...In the Dark
...In the Dark is atmospheric and dense, conjuring up a healthy dose of scares thanks to David Spaltro's steady direction and a trio of exceptionally effective performances.
…In the Dark is indie director David Spaltro‘s latest film, descending into the horror territory as he cinematically dances yet again with death, only this time in the demonic sense. …In the Dark proves to be an effective and creepy possession film centered on its characters, while maintaining a strong focus on its mood and atmosphere.
Modern horror has been on a rough road these days, with most mainstream efforts proving to be lacking any sort of real ideas or artistic approach. The indie front has been the front-runner for those looking for quality horror and that continues to be the trend in David Spaltro‘s latest film …In the Dark.
Spaltro skips the found footage/handheld approach that’s been plaguing most possession horror films as of late in exchange for a more balanced and steady direction. He pulls the camera back and gives it the proper space to maximize its effectiveness and close that gap between the film’s chilling story and Hell’s front door. …In the Dark is constantly brewing and boiling, keeping you engaged and interested in the actual story at hand and not just the promising horror on display.
The film has such a naturally creepy vibe and it never lets that up. It’s consistently eerie and the film’s somewhat familiar story benefits from Spaltro’s restrained and patient approach.
Spaltro wisely focuses more on psychological horror versus simple jump scares and that smart shift in approach keeps the film from drifting into too predictable of territories, while also allowing the film’s lean budget to really stretch itself out. …In the Dark feels like a small and intimate film, but it looks like it was shot on a studio budget and you wouldn’t know it because Spaltro is no amateur with his cameras.
He’s also no amateur with his casting, bringing in Grace Folsom, Fiona Horrigan and Lynn Justinger. The three actresses give the film a solid and dimensional base, which David structures the spooks and scares around with ease.
Grace Folsom‘s possessed Bethany Mills will have you clinging to your chair as she slowly turns an innocent young woman into a possessed nightmare, with full-on make-up and distorted voice-changing only helping her performance send chills up your spine.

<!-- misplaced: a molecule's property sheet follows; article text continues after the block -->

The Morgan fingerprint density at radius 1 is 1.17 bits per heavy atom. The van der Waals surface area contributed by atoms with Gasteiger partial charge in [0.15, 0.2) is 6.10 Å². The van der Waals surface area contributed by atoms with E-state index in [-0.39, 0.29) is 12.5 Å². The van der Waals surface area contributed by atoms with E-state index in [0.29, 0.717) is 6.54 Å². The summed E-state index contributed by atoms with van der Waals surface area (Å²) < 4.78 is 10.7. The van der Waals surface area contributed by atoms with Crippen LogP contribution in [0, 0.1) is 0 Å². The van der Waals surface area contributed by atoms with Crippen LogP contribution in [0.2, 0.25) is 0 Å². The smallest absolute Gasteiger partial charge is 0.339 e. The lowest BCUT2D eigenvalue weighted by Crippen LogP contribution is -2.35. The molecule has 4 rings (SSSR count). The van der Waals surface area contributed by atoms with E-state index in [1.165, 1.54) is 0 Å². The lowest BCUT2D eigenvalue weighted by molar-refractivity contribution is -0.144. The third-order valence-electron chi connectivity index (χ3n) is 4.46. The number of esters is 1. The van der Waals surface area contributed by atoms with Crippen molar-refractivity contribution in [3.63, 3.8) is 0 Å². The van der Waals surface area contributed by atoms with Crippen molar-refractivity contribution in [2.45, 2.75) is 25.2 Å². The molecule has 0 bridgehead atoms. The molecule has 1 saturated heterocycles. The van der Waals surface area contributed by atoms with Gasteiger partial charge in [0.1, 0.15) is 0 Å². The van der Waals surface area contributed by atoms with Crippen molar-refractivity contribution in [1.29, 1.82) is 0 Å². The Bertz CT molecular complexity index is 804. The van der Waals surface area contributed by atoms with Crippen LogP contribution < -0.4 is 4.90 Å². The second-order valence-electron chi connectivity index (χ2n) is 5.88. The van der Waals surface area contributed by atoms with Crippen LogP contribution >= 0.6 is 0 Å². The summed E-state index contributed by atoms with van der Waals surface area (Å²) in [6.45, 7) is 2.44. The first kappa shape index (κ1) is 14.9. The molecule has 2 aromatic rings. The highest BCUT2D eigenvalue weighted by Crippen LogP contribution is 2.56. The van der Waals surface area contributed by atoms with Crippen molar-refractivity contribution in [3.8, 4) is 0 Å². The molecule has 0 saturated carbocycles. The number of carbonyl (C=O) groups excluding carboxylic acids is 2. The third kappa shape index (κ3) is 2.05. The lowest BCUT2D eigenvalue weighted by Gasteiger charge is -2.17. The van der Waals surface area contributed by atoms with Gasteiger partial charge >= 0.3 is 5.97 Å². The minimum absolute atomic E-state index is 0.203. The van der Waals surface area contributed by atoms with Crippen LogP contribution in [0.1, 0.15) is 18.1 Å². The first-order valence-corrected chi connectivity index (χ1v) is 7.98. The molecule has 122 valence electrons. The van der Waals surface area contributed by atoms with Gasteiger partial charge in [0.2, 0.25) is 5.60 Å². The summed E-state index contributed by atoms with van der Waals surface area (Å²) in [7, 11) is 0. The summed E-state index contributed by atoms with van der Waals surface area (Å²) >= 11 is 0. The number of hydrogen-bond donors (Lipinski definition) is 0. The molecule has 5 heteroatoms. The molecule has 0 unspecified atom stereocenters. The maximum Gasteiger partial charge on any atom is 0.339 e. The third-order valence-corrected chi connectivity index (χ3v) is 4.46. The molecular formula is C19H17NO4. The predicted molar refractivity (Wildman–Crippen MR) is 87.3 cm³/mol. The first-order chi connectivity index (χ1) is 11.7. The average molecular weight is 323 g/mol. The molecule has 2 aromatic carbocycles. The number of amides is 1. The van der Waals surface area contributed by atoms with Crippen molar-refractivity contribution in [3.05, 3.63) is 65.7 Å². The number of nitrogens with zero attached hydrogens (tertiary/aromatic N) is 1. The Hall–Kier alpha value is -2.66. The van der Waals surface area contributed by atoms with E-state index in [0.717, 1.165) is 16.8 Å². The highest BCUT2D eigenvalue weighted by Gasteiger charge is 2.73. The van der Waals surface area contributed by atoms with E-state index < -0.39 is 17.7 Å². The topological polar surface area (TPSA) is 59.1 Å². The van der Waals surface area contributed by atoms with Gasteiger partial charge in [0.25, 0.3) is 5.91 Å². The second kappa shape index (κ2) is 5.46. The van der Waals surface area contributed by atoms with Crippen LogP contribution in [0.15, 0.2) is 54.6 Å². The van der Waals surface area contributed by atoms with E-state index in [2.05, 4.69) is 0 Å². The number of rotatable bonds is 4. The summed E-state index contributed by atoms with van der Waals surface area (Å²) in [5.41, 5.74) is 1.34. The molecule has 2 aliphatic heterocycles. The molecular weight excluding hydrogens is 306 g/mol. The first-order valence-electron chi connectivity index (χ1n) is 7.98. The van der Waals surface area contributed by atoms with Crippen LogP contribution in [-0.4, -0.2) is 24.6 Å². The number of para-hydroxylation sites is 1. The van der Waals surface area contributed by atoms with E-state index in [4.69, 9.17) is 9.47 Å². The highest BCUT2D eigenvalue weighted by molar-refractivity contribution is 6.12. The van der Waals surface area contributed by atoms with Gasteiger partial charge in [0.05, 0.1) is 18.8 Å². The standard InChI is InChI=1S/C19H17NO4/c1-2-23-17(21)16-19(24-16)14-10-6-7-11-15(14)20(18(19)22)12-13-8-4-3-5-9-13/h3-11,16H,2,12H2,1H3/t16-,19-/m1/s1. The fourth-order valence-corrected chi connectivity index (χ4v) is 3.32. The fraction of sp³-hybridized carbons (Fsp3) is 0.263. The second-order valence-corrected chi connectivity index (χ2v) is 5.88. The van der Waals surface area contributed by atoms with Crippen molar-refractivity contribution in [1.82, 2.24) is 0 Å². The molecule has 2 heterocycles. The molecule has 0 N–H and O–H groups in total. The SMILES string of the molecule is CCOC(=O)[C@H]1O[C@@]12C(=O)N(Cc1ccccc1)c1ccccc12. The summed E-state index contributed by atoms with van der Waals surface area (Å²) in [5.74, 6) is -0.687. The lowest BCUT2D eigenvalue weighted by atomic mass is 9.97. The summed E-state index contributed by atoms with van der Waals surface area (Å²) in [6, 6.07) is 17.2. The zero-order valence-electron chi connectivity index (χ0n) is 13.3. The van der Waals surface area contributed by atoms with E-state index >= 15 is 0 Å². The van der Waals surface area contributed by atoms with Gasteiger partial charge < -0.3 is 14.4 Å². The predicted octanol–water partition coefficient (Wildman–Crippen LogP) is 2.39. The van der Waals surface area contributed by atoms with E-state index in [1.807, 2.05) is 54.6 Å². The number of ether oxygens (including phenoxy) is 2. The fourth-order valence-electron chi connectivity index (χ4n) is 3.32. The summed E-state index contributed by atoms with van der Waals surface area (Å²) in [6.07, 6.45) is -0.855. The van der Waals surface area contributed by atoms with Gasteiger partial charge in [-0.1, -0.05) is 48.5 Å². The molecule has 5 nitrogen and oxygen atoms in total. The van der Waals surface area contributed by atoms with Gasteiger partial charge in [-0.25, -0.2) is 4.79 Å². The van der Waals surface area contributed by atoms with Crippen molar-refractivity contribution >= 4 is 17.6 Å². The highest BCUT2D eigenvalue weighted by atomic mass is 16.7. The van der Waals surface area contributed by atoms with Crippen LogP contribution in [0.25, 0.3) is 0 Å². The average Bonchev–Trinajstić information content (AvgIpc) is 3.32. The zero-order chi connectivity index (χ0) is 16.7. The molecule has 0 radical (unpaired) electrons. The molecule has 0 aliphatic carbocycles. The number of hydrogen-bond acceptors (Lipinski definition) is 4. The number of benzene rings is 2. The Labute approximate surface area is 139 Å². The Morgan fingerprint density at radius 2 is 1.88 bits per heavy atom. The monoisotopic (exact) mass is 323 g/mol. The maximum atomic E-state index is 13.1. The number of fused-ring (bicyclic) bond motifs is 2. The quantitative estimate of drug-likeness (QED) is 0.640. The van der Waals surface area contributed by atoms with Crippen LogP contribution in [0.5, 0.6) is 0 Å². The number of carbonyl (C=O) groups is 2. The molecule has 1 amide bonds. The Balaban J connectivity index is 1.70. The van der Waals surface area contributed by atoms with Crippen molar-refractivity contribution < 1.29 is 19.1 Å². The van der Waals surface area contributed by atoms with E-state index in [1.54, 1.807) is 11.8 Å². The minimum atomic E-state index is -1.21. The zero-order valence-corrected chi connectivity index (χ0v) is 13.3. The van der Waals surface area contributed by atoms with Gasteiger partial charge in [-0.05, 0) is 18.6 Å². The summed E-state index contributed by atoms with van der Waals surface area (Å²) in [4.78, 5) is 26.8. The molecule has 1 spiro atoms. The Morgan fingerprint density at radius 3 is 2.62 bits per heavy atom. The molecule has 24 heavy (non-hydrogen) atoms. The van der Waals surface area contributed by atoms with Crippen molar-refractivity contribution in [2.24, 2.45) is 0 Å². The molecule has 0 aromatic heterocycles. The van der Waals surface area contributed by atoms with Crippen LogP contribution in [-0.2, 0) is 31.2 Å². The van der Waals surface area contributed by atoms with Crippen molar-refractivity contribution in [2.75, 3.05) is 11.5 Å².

Fiona Horrigan and Lynn Justinger bring the film’s most balanced performances, with Horrigan’s Dr. Lois Kearne bringing in her own dark past and experiences into the case, which gives the viewer an initial sense of safety as you assume that Kearne has been-there-done-that many times, only to slowly find out that you’re never actually prepared when facing off against true evil.
Lynn Justinger‘s skeptic Veronica Carpenter shows the most progression as she goes from an interested, but far from believing grad student to a woman shaken with questions that might be beyond her understanding.
The film’s weakest link lies with Jesse R. Tendler‘s Buckley. Buckley just doesn’t feel as well-written and as engaging as Spaltro’s trio of women, which makes Jesse R. Tendler’s performance sort of stick out as an afterthought. It’s a minor, but noticeable distraction from an otherwise lean film that gets the most out of its performers.
…In the Dark might be billed as a straight-forward horror show, but it really excels more on the psychological character front, because Horrigan, Justinger and Folsom really do grab your attention with their performances. The scares definitely follow that up, but the film’s focus on actual dimensional characters is where Spaltro breaks away from the horror mold.
The film slows down on occasion and gets a little too crazy and big during its grand demonic finale, but luckily the ending that follows sticks its landing and brings us back down to where …In the Dark succeeds as a slow-burn thriller.
…In the Dark shows progression for David Spaltro as a writer/director, reminding us that the man has an eye for strong characters and knows how to channel scares in a way that isn’t completely reliable on blood, gore or excessive nudity. Spaltro never cuts his characters short and the film benefits strongly from that and his casting decisions. Some might find …In the Dark a little too slow or reserved for their tastes, but I appreciate and applaud Spaltro’s love for atmosphere and dense character work, which helps make the story click where other horror films fizzle out, even if the film’s opening scares outshine some of the film’s later moments.
…In the Dark is a perfect late-night horror selection for the 2015 Twin Cities Film Fest, because it highlights good indie horror, reminding us that you don’t need one-dimensional characters and excessive blood and gore to tell a scary story or to shock audiences. Spaltro does it with a modest budget, exceptional directing/writing skills and a great group of actresses that help turn …In the Dark into something much more than just another possession-based horror film.